The first time I climbed at Carderock was in 1991, when I took a Discovery class in college. I was hooked, and took the Rock Climbing course with my best friend as soon as we could. I still think of my Discovery and Rock Climbing instructors whenever I am at Carderock. Digging through boxes of old things, I found this photo from 1992. In my defense, I didn’t buy my own clothes in the ‘90s.
I’ve lived in the area now for 25 years. I went on to become a biologist, and have written manuals and papers in genetics, microbiology, cancer biology, pharmacology, and science education. I’ve also been an amateur photographer since the mid ‘90s, and was shooting film on an old Leica well past the digital revolution in the 2000s. Photography started as a hobby, but became tremendously useful after my kids were born, and was a perfect skill for this project.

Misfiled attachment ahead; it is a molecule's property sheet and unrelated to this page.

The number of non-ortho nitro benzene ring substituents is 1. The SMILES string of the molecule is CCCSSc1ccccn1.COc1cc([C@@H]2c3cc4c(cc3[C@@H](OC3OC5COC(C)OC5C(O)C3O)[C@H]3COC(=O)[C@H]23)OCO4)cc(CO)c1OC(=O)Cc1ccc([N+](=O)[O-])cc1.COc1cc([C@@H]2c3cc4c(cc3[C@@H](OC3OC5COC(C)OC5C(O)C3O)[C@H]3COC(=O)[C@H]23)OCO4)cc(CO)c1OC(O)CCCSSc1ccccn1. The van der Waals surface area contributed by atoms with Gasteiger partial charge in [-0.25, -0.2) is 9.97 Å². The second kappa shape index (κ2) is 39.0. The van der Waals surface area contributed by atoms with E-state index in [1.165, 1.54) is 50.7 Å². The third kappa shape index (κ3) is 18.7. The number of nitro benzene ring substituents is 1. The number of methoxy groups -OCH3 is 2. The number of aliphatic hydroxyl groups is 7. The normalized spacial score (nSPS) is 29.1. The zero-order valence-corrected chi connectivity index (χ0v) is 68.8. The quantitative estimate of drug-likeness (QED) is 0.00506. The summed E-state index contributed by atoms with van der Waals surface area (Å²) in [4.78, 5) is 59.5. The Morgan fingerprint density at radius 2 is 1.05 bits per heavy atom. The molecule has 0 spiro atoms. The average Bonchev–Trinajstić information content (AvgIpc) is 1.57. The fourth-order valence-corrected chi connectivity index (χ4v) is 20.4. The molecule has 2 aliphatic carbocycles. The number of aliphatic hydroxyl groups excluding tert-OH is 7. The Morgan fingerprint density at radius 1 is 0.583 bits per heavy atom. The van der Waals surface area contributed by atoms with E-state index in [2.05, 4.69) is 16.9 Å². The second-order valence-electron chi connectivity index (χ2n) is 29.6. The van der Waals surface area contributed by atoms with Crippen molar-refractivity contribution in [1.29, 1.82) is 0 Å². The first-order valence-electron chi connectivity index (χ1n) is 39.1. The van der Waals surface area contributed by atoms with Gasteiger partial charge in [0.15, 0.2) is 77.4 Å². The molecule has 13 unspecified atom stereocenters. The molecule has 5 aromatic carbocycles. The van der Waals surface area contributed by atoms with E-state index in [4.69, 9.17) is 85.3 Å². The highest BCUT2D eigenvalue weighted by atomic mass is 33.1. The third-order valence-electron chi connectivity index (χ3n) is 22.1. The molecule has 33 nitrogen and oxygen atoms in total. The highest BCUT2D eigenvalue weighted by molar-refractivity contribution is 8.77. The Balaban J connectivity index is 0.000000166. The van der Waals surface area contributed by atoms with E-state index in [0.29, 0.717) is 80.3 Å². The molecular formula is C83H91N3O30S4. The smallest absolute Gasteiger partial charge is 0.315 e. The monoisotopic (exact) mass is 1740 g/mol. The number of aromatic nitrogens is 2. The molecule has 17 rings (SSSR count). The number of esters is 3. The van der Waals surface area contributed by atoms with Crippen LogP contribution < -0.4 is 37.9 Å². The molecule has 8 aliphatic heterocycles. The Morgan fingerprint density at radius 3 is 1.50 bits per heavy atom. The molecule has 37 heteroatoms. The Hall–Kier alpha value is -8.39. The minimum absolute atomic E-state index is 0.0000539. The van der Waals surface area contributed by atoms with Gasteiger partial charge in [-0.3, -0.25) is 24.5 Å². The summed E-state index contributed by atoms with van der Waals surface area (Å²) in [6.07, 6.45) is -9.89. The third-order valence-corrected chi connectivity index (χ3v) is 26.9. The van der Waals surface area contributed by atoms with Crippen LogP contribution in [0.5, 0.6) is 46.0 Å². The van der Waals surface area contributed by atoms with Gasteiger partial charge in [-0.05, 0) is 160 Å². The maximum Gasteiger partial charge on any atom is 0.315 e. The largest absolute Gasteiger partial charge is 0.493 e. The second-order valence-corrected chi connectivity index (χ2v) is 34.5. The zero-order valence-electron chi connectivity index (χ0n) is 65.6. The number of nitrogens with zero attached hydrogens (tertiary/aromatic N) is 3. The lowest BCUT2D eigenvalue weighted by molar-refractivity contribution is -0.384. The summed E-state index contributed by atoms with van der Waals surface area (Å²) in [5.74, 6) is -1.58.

Because Carderock is often the first outdoor climbing experience for many people in this area, we’ve approached this guidebook with the perspective of someone who is new to climbing outdoors; maybe a family with children.
I try to take my kids everywhere that they are willing to go, which is why you will see pictures of them throughout the guidebook and in our blog. My daughter loves the Billy Goat trail. My kids and I ski and snowboard most weekends in the winter. My favorite destination outside of the local mountains and crags are the Tetons in northwestern Wyoming, which hold a lifetime of memories. When we researched this guidebook, I was pleased to learn that many of the first ascents in the Tetons and elsewhere were established by climbers who were local to Carderock.
When Rob and Todd asked Brian and me if we could write a guidebook on Carderock, it was an automatic yes. This has been a new challenge, but a different one from writing a paper on genetics. I’ve enjoyed it tremendously.